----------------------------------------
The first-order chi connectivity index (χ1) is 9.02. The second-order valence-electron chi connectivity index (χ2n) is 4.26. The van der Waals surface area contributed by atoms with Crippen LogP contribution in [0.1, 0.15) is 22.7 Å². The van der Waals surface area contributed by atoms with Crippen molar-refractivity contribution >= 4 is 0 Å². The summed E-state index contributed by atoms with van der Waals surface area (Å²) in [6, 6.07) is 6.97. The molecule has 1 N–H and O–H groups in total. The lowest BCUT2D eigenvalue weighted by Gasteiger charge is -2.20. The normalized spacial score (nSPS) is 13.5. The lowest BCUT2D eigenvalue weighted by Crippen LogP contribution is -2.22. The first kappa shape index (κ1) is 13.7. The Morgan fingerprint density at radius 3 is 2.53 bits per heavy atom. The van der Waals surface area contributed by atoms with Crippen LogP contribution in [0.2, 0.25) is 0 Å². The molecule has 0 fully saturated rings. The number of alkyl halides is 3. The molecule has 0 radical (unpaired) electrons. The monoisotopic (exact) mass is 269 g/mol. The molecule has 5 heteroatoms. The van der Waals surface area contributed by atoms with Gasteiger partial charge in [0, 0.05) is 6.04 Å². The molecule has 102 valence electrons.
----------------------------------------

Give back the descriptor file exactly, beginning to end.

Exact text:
The first-order chi connectivity index (χ1) is 9.02. The second-order valence-electron chi connectivity index (χ2n) is 4.26. The van der Waals surface area contributed by atoms with Crippen LogP contribution in [0.1, 0.15) is 22.7 Å². The van der Waals surface area contributed by atoms with Crippen molar-refractivity contribution >= 4 is 0 Å². The summed E-state index contributed by atoms with van der Waals surface area (Å²) in [6, 6.07) is 6.97. The molecule has 1 N–H and O–H groups in total. The lowest BCUT2D eigenvalue weighted by Gasteiger charge is -2.20. The normalized spacial score (nSPS) is 13.5. The lowest BCUT2D eigenvalue weighted by Crippen LogP contribution is -2.22. The first kappa shape index (κ1) is 13.7. The Morgan fingerprint density at radius 3 is 2.53 bits per heavy atom. The van der Waals surface area contributed by atoms with Crippen LogP contribution in [0.2, 0.25) is 0 Å². The molecule has 0 fully saturated rings. The number of alkyl halides is 3. The molecule has 0 radical (unpaired) electrons. The monoisotopic (exact) mass is 269 g/mol. The molecule has 5 heteroatoms. The van der Waals surface area contributed by atoms with Gasteiger partial charge in [0, 0.05) is 6.04 Å². The molecule has 102 valence electrons.